– You work with various industries.
– You charge enough to cover expenses, wages and profit.
Maybe that looks a bit scary for you right now, and you’re not sure if you can manage it.
Here are the two most common excuses I’ve seen for not implementing these steps:
“I live in a cheap area – agents around here would never pay more for their photos!”
Doing nothing is not an option for you. You either need to:
1. Start charging more from today … or at least increase your fees next month.
2. Have a clear plan for substantially increasing your prices over a defined period of time.
3. Move on to another field of photography or another career.
That might sound tough, but the fact is you are running a business, not a charity organisation. If you need to be charging higher prices then make sure your entire business is built to enable higher prices. I know some photographers could not reasonably charge more for what they do because the quality of their photography does not justify higher fees, or their website and business material screams ‘amateur’, not that they are a professional, or they have positioned themselves as just another $150 photographer instead of being positioned as a $350 photographer. If you are doing any of those things then you may find it difficult to increase your fees. And so what you need to think about is the big picture, and what is needed for you to charge a sustainable rate.
“I don’t know how to get more clients.”
You probably started your own photography business because you love being creative. However, you might need to spend more time working on the business and marketing side of being a photographer.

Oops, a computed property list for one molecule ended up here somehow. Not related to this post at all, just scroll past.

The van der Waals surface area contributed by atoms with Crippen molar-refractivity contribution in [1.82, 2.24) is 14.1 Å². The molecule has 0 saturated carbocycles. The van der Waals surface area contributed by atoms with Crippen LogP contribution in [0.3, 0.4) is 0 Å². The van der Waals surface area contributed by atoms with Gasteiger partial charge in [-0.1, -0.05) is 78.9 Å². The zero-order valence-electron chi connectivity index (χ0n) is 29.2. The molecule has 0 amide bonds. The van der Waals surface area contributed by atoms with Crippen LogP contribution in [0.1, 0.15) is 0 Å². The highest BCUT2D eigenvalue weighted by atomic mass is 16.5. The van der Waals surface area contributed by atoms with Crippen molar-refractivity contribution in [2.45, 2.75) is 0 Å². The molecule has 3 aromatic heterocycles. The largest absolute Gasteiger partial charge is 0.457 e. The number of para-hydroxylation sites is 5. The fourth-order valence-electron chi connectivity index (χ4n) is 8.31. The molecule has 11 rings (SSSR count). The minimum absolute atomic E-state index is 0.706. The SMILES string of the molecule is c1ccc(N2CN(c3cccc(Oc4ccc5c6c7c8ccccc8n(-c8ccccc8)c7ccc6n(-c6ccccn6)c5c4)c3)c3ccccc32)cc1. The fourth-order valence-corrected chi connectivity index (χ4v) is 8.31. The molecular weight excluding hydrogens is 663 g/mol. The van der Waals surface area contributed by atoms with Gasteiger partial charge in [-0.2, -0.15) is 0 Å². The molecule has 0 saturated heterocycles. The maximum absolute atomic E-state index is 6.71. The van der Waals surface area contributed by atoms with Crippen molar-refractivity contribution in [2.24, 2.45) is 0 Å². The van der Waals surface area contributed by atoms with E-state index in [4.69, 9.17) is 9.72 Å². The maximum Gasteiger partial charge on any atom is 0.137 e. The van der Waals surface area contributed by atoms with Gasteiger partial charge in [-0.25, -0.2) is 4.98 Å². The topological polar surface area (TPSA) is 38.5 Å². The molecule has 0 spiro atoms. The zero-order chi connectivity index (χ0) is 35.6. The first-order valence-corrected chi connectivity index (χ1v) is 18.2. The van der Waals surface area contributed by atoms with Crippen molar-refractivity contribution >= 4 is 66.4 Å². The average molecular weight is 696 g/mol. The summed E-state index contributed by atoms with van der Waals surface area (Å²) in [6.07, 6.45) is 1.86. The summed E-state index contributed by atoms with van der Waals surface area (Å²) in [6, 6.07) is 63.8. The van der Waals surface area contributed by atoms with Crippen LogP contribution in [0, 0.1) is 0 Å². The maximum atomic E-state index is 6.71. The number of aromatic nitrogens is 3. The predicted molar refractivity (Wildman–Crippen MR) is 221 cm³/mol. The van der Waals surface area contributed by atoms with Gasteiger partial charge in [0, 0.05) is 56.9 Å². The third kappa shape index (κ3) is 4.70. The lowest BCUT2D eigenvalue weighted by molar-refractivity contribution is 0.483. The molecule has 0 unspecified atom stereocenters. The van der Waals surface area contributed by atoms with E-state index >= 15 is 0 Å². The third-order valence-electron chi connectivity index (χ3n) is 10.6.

How do you do that? You could start by actively reading books on marketing and business growth, listen to podcasts on business instead of just ones on photography, and start looking at your business as an outsider that’s trying to increase revenue. Being a business owner is hard work, and some of the things we do are not things we love, but they are necessary parts of this journey we have embarked on. We cannot simply close our eyes and hope it will go away, but rather we need to confront it head-on and do the things that are needed to create strong businesses for us and our families.
“I’m not good enough to shoot for hotels, builders and others.”
You are only limited by yourself and your lack of training. Sure, maybe you aren’t yet good enough to be working with the top construction and hospitality companies in your area, but I think you could if you were shown how. You’ll find some great tips on YouTube and here on this site, but you might also need to do some photography courses to develop the skills you need.
When I first got started in real estate photography I was self-taught, and although it took a while I eventually acknowledged that my own lack of education was holding me back. So I put myself through a photography college program, and within a year of completing the course my business sales had doubled.
So if you do need to pay for college or some private coaching then don’t look at those fees to improve your photo skills as an expense, but rather see it as an investment in your education that I guarantee will help your business make more sales in the years ahead.
Need some help?
If you’re not sure how to manage any of this then get someone in to help you. There are plenty of business coaches and marketing companies that can guide you through that process, and I’m sure you will find some great options near you. If you’d like to work with me then I specialize in helping real estate and architectural photographers build their business and their photography skills, whether they are established or brand new, and I’d be happy to chat with you about what you could do so feel free to get in touch.